JAMA Ophthalmology, August 2016
Ross et al., on behalf of the Diabetic Retinopathy Clinical Research Network (DRCR.net), examined the incremental cost-effectiveness ratios (ICERs) of aflibercept, bevacizumab, and ranibizumab for the treatment of diabetic macular edema (DME). They found that the visual acuity (VA) benefits of aflibercept and ranibizumab translate into modest quality-of-life improvements but at a high cost relative to bevacizumab, with ICERs substantially higher than $100,000, a frequently cited threshold for cost-effectiveness.
Post hoc analysis of efficacy, safety, and resource utilization data was performed at 1-year follow-up from the DRCR.net Comparative Effectiveness Trial. The study included 624 participants (mean age, 60.6 years): 209 in the aflibercept group, 207 in the bevaciz-umab group, and 208 in the ranibiz-umab group. These data were used to calculate cost-effectiveness for 1 year for each of the anti-VEGF agents, and mathematical modeling was used to project 10-year cost-effectiveness.
Overall, during 1 year, the ICERs of aflibercept and ranibizumab compared with bevacizumab were $1,110,000 per quality-adjusted life-year (QALY) and $1,730,000 per QALY, respectively.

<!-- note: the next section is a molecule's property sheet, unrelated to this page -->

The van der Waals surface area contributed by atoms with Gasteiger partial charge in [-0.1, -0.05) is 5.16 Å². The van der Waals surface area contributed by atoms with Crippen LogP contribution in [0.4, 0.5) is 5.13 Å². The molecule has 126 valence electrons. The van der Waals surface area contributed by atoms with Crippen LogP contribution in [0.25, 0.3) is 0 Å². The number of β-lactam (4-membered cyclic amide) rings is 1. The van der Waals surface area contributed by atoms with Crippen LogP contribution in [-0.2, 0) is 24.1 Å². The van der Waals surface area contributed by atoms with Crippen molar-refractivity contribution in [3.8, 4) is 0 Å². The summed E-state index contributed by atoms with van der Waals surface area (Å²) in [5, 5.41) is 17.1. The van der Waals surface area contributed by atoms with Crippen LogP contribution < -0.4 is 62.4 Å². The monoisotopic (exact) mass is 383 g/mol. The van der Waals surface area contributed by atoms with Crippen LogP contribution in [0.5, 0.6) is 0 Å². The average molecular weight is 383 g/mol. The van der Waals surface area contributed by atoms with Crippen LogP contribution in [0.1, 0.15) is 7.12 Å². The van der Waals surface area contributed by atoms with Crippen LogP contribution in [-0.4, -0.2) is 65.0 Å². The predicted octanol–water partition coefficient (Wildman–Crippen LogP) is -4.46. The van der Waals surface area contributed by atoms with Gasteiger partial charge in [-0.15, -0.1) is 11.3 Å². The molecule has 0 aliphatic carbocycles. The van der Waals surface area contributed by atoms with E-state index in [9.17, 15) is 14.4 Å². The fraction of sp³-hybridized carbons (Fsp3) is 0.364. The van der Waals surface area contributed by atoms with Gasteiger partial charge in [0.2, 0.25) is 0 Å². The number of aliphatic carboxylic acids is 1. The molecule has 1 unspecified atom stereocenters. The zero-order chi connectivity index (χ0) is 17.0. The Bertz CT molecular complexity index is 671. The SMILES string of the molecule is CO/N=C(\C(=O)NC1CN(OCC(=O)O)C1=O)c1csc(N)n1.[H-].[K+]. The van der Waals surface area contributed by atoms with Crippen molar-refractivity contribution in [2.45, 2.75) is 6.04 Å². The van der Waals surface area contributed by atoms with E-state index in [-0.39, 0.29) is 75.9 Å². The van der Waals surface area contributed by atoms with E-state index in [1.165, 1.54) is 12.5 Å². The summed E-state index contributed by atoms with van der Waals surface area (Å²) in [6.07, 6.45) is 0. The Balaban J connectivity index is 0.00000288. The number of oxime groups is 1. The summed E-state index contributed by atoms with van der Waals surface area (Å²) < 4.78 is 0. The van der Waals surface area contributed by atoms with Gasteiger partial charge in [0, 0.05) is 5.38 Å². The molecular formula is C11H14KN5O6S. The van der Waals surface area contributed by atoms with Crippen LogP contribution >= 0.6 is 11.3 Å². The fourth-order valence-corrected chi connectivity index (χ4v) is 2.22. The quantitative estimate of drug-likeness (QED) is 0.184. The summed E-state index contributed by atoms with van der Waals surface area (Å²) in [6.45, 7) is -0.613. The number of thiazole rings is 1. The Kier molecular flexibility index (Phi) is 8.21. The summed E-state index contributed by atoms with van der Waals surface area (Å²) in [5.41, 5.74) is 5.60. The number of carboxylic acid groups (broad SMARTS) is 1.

During 10 years, they were $349,000 and $603,000 per QALY, respectively. Compared with ranibizumab, aflibercept’s ICER was $648,000 per QALY at 1 year and $203,000 per QALY at 10 years. For the subgroup with worse baseline vision, the 10-year ICERs of aflibercept and ranibizumab compared with bevacizumab were $287,000 and $817,000 per QALY, respectively. For all participants, treatment costs of aflibercept and ranibizumab would need to decrease by 69% and 80%, respectively, to reach a cost-effectiveness threshold of $100,000 per QALY compared with bevacizumab during a 10-year horizon; for the subgroup with worse baseline vision, the costs would need to decrease by 62% and 84%, respectively.
The researchers concluded that aflibercept and ranibizumab are not cost-effective compared with bevacizumab. From a societal perspective, bevacizumab as first-line therapy for DME would confer the greatest value; however, these findings highlight the challenges faced by physicians, patients, and policy makers when safety and efficacy results are at odds with cost-effectiveness results.
The original article can be found here.